June 1 - July 5, 2021
Managing Human Capital
As one who has recently gone through the process of searching for and applying for positions in administration, i.e. assistant principal(AP) positions, I can tell you that the hiring policies and procedures greatly differ among districts. One thing I noticed is that the larger the district, the more formal their hiring process, and the less autonomy principals have. According to a study conducted by Williamson (2011), she discovered that in larger districts, there have been times when “principals were not able to interview or hire candidates they would like for open positions.” Case in point: My former district is a very large district consisting of four high schools, twelve middle schools, and approximately 60 elementaries, as well as one 6-12 charter school. In order to even be considered for an AP position, one has to be accepted into the interview pool-basically a “short list” of applicants who have been vetted by the district-level executive principals and various personnel from the human resources department. Campus principals are highly encouraged to only interview candidates from the list, if district personnel in Human Resources give them that opportunity.
The School Finance Puzzle
Growing up in a small rural town, it was not unusual to see a shotgun or rifle hanging in the back window of someone’s pickup. I never thought twice about one of my classmates bringing a pocket knife to school, since I carried one myself. However, because of shooting events that have occurred across the country and around the world, schools have had to plan accordingly. An active shooter situation a-has become one of many unfortunate realities that schools from pre-k to higher education must have a response plan for, hoping they never need to activate it.
Malcolm and Swearer (2018) asserted that despite the rise in school violence across the country, schools are still “the safest places for America’s children to be at any given time on any given day.” Given that a lot of my students live with active gang members who make them participate in “the family business,” or who live in neighborhoods that experience a lot of gang activity and all the things that one associates with gangs, I agree with their assertion for the most part.
My former school experienced an uptick in weapons, vapes, and drugs on campus this year; however, the number of student-generated tips was up as well. Our administration even established a reward system for students to incentivize them to notify an adult about any illegal items that were brought on campus, as well as the names of students who had them in their possession. Additionally, the protocols and plans that were in place did a good job of keeping our students safe. This uptick is consistent with the report findings regarding increased economic insecurity (Malcolm & Swearer, 2018). Due to the COVID 19 pandemic many households experienced job loss due to illness and extended periods of quarantine, death, and their employers’ inability to keep their businesses open due to the severe loss of revenue.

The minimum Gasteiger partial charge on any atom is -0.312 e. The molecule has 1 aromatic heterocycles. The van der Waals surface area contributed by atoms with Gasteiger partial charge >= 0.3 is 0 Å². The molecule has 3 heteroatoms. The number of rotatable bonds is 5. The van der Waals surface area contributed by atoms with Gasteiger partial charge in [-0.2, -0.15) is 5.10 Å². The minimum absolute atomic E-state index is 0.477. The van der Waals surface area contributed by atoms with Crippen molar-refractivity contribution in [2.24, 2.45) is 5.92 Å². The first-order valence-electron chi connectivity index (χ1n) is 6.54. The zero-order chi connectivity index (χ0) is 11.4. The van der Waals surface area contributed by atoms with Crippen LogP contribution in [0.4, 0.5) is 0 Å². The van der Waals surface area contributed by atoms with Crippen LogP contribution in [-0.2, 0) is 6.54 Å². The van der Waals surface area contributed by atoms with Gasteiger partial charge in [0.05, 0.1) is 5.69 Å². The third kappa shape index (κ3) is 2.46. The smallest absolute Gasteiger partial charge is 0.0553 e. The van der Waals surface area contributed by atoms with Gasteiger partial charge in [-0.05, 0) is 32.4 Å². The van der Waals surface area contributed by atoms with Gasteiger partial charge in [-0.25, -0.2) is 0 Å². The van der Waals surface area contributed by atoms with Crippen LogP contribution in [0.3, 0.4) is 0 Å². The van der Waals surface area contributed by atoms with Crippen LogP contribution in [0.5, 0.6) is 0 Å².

The safety protocols for my new, smaller district and campus are very similar to the ones put in place by my former large district. I feel a certain level of comfort knowing that, whether a district is big or small, standardized protocols are being used to keep students, faculty, and staff safe. Furthermore, I think, given the nature of small community logistics, I will feel safer in my new district than I did in my former district. One thing our district is wanting to do is to expand the role of the Student Resource Officer (SRO), giving him/her the task of conducting training and exercises with staff and students on a regular basis to help them recognize red flag behaviors, as well as how and when to report them.
One of the equalizing factors for schools large and small, public and private, p-12 and higher education, is the mental and emotional health of our students. Most, if not all, school shooters “exhibit the same signs of increasingly violent and dysfunctional behavior” (Malcolm & Swearer, 2018). An increasing number of school districts are beginning to implement social-emotional learning curriculum and hire full-time behavior specialists on their campuses, which is a great first step. My new district has hired a social worker for this purpose. I am interested to see how her role will evolve and grow this next year, as well as how she will educate our staff as we all learn to properly address the social-emotional needs of our students who have been isolated due to the pandemic.
Malcolm, J., & Swearer, A. (2018, March 19). Focusing on School Safety After Parkland. The Heritage Foundation. https://www.heritage.org/firearms/report/focusing-school-safety-after-parkland.